... They suggest a term-impact, where the impact is calculated based on the influence of a term within a document, similar to [5], as well as a document-centric impact, which calculates the impact at a document, rather that a global level. Garcia et al [10], alternatively suggest sorting the inverted index based on access counts. Founded on the idea that even with a large number of different queries the same documents are quite often ranked highly, while other documents are rarely if ever returned to the user, the postings are ordered so that the documents relevant for most queries are towards the top of the lists and the less retrieved documents are stored towards the bottom. ...
... Similar to our previous involvements in the Terabyte track in 2004 and 2005, we again utilised the top subset approach [7, 4, 9] for selecting the postings to be processed from each query term. We have found that this is also the same approach that is utilised by Garcia et al [10], where it is referred to as maxpost. Using this strategy, a maximum number of postings is chosen to be processed from each posting list, e.g. ...
Article
For the 2006 Terabyte track in TREC, Dublin City University’s participation was focussed on the ad hoc search task. As per the pervious two years [7, 4], our experiments on the Terabyte track have concentrated on the evaluation of a sorted inverted index, the aim of which is to sort the postings within each posting list in such a way, that allows only a limited number of postings to be processed from each list, while at the same time minimising the loss of effectiveness in terms of query precision. This is done using the Físréal search system, developed at Dublin City University [4, 8].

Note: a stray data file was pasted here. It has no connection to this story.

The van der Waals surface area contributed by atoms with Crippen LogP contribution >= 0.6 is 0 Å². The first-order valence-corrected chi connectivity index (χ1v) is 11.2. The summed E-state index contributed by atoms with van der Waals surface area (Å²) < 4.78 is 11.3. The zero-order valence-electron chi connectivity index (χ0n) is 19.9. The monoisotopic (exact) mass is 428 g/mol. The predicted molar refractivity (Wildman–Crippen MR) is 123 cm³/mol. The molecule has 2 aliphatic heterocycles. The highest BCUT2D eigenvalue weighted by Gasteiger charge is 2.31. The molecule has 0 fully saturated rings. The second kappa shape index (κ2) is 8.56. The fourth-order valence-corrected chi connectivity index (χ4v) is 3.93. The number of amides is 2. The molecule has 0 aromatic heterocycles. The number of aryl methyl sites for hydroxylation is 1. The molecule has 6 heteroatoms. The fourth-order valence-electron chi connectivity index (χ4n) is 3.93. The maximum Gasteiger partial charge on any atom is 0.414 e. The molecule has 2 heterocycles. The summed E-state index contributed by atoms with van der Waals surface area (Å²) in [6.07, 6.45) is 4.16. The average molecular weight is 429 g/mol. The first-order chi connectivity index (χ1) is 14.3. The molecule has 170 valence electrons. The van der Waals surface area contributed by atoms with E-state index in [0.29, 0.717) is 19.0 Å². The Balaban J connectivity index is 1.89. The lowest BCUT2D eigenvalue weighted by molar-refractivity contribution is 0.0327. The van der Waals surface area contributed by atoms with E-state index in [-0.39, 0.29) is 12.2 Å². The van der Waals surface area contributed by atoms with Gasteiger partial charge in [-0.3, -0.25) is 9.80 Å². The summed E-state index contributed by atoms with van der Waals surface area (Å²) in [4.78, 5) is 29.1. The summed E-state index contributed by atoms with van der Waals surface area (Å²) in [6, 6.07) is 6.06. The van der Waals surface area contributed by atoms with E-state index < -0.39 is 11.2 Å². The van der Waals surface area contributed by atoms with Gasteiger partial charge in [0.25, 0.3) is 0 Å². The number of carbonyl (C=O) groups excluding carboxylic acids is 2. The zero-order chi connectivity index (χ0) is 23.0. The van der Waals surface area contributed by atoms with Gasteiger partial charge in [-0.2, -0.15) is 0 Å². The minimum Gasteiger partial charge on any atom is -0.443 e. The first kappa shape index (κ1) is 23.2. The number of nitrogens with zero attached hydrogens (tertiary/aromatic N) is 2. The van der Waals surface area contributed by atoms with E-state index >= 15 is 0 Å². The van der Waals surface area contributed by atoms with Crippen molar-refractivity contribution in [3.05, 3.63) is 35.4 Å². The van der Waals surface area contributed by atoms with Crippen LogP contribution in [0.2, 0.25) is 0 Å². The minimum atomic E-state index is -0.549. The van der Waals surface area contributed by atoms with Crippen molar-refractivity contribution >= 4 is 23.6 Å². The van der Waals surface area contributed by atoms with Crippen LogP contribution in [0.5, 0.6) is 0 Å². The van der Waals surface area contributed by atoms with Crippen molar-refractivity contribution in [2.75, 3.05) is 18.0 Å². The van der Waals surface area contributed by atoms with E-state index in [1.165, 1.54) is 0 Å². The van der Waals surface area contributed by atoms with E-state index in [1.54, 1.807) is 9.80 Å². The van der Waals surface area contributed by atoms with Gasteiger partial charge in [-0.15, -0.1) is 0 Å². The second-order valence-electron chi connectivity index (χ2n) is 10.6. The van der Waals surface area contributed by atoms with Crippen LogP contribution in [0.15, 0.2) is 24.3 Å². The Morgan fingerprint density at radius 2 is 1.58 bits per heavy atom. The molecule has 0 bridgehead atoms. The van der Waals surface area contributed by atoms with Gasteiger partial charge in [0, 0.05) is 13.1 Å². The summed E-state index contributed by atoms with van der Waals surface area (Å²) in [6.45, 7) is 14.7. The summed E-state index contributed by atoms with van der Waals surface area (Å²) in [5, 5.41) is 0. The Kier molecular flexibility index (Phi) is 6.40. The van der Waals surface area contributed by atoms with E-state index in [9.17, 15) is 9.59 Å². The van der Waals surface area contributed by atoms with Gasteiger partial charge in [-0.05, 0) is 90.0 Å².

... Methods: It has been shown that the likelihood of document access from a collection is non-uniform [2]. As such, for each document in a collection, a probability can be obtained that indicates the likelihood of seeing that document in any given result set. ...
... : It has been shown that the likelihood of document access from a collection is non-uniform [2]. As such, for each document in a collection, a probability can be obtained that indicates the likelihood of seeing that document in any given result set. ...
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e the quality of a set of predictions is the area under the curve metric that measures the quality of the prediction by measuring the difference in average precision between the worst 25 predicted topics of a run, to the worst 25 performing topics. We use this metric on the TREC 2005 Robust topics and the Aquaint collection. Results: The figure illustrates the performance of our five techniques using the area under the curve approach. Each line shows the mean average precision for the remaining TREC queries after removing the worst x queries. The best possible prediction for this run is shown with the optimal curve. The area between the optimal curve and the other curves shows the gap between that approach and the optimal prediction. 0 5 10 15 20 25 Remaining 50 - x queries 0.15 0.20 0.25 MAP of remaining documents optimal as-a-1000 as-k-1000 as-k-50 as-p-1000 dl-k-1000 Conclusions: We explore a novel approach to query difficulty prediction and propose five metrics to determine
... Another approach is limiting the number of documents available for extraction of terms, which should result in higher efficiency, due to reduced cache misses when retrieving the remaining documents and otherwise smaller seek times as it can be expected that the limited number of documents are clustered on disk. Documents could be chosen by, for example, discarding those that are the least often accessed over a large number of queries (Garcia et al., 2004). A more radical measure is to use in-memory document surrogates that provide a sufficiently large pool of expansion terms, as described in the following section. ...